The vagina is an amazing organ, formed by highly elastic muscles. It has the ability to stretch during sex and childbirth, returning to its original size after sex and childbirth. However, sometimes the muscles and the surrounding tissues lose their tightness and sensitivity, resulting in a condition known as vaginal laxity.
Why does vaginal laxity happen?
Vaginal tissue relies on collagen – which acts as scaffolding, providing strength and structure – and keeps the vagina and surrounding area firm and plump. As we age, collagen depletes, and as a result, the tissue can become looser and laxer. Childbirth also causes the vagina to become stretched, leading to a loss of sensation during intercourse, an inability to orgasm and even urinary incontinence. Women often report that the vaginal opening looks wider, looser and more open following childbirth. For many women this issue resolves, but if it doesn’t, it can be a visible sign of vaginal laxity.
What are the symptoms of vaginal laxity?
A feeling of looseness is the main symptom. If you’re still menstruating, you may notice tampons slip down. Vaginal laxity also leads to less sensation during sex. It can also make it more difficult to reach orgasm for many women. This leads to diminished libido and can cause issues with a loss of intimacy in relationships and confidence.
How common is vaginal laxity?
Around 50% of women may find they experience vaginal laxity during the onset of menopause, when oestrogen levels naturally start to fall. This can begin in the lead-up to menopause, called peri-menopause, which usually happens when a woman is in their mid to late 40s. Vaginal laxity can also be caused by pregnancy and vaginal delivery which can result in loss of vaginal tightness. Bearing more than one child, delivery of a large baby, and undergoing a forceps delivery are also risk factors. Vaginal laxity can also occur as a result of excess weight or genetic issues.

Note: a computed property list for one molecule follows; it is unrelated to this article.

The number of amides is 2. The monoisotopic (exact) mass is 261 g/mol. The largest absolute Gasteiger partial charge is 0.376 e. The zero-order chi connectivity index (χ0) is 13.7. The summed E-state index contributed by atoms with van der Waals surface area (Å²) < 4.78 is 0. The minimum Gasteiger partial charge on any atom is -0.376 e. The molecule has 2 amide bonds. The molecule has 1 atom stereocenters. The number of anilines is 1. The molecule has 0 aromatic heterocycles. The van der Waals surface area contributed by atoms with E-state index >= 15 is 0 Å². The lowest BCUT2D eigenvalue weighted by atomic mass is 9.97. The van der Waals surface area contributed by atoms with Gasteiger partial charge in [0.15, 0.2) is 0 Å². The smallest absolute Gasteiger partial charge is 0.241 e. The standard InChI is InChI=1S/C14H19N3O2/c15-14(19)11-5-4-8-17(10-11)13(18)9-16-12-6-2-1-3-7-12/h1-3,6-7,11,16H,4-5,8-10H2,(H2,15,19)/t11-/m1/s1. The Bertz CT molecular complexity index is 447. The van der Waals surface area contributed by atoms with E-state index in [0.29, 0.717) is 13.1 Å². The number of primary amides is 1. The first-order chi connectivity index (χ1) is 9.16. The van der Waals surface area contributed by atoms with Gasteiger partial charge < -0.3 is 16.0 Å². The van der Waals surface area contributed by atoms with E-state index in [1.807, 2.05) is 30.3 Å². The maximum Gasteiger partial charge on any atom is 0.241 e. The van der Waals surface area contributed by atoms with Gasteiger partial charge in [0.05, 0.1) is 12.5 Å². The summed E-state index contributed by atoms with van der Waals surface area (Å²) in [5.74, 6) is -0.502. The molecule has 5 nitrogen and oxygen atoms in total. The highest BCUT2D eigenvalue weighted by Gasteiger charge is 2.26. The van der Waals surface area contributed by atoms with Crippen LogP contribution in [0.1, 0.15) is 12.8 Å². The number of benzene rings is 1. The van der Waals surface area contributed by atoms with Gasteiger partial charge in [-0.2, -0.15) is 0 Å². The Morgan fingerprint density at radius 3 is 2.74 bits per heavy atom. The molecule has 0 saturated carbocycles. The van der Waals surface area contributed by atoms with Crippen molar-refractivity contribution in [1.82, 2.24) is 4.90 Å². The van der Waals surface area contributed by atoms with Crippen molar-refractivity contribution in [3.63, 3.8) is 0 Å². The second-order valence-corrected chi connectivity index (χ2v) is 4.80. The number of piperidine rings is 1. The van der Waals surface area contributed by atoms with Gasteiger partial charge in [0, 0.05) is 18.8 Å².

How can I treat vaginal laxity?
Women who have been pregnant are often advised to practice regular Kegel exercises, also known as pelvic-floor exercise. These involve repeatedly contracting and relaxing the muscles that form part of the pelvic floor. These exercises strengthen and tone, but women who experience more pronounced laxity may require further intervention with either minimally invasive laser or radiofrequency treatments, or surgical intervention.
These may include:
- MonaLisa Touch® Laser Therapy
- The Emsella Chair
- Surgical vaginal rejuvenation to help tighten the vaginal walls and surrounding muscle
What is MonaLisa Touch® Laser Therapy?
MonaLisa Touch (MLT) is gentle laser energy which is applied to the vaginal walls and surrounding tissue. The specialist laser delivers fractional carbon dioxide laser energy to the vaginal wall tissue, which causes the production of new collagen and rehydrates and tightens the membrane lining the vaginal wall. Read more here.
What is the Emsella Chair?
The Emsella Chair, also known as BTL Emsella, uses High Intensity Focused ElectroMagnetic Energy (HIFEM) to stimulate and strengthen the pelvic floor muscles. The procedure is non-invasive, and you remain fully clothed throughout. Read more here.
What does surgical vaginal rejuvenation entail?
In some cases, women may wish to consider surgery such as labiaplasty, vaginoplasty, hymenoplasty, or perineoplasty to tighten the structure of the vagina and surrounding organs. Returning to work, exercise, and sexual activities can take up to six weeks.